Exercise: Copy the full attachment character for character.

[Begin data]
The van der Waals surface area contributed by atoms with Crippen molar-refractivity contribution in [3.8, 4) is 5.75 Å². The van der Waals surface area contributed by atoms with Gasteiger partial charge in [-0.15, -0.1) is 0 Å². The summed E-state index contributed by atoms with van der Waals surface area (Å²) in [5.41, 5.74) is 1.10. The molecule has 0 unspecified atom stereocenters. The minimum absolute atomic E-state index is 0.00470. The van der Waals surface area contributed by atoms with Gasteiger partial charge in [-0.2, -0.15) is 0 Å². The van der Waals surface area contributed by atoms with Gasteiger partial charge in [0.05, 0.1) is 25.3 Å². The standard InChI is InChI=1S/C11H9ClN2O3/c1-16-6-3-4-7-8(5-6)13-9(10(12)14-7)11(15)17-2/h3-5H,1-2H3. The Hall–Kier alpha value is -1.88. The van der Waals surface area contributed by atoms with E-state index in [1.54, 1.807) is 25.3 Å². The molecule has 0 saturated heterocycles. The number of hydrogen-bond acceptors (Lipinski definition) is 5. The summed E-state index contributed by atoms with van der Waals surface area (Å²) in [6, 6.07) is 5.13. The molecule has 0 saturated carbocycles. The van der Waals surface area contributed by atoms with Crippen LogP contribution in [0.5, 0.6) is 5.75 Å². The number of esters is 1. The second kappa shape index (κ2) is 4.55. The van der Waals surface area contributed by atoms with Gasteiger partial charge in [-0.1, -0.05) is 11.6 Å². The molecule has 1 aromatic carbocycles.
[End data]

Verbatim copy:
The van der Waals surface area contributed by atoms with Crippen molar-refractivity contribution in [3.8, 4) is 5.75 Å². The van der Waals surface area contributed by atoms with Gasteiger partial charge in [-0.15, -0.1) is 0 Å². The summed E-state index contributed by atoms with van der Waals surface area (Å²) in [5.41, 5.74) is 1.10. The molecule has 0 unspecified atom stereocenters. The minimum absolute atomic E-state index is 0.00470. The van der Waals surface area contributed by atoms with Gasteiger partial charge in [-0.2, -0.15) is 0 Å². The van der Waals surface area contributed by atoms with Gasteiger partial charge in [0.05, 0.1) is 25.3 Å². The standard InChI is InChI=1S/C11H9ClN2O3/c1-16-6-3-4-7-8(5-6)13-9(10(12)14-7)11(15)17-2/h3-5H,1-2H3. The Hall–Kier alpha value is -1.88. The van der Waals surface area contributed by atoms with E-state index in [1.54, 1.807) is 25.3 Å². The molecule has 0 saturated heterocycles. The number of hydrogen-bond acceptors (Lipinski definition) is 5. The summed E-state index contributed by atoms with van der Waals surface area (Å²) in [6, 6.07) is 5.13. The molecule has 0 saturated carbocycles. The van der Waals surface area contributed by atoms with Crippen LogP contribution in [0.5, 0.6) is 5.75 Å². The number of esters is 1. The second kappa shape index (κ2) is 4.55. The van der Waals surface area contributed by atoms with Gasteiger partial charge in [-0.1, -0.05) is 11.6 Å². The molecule has 1 aromatic carbocycles.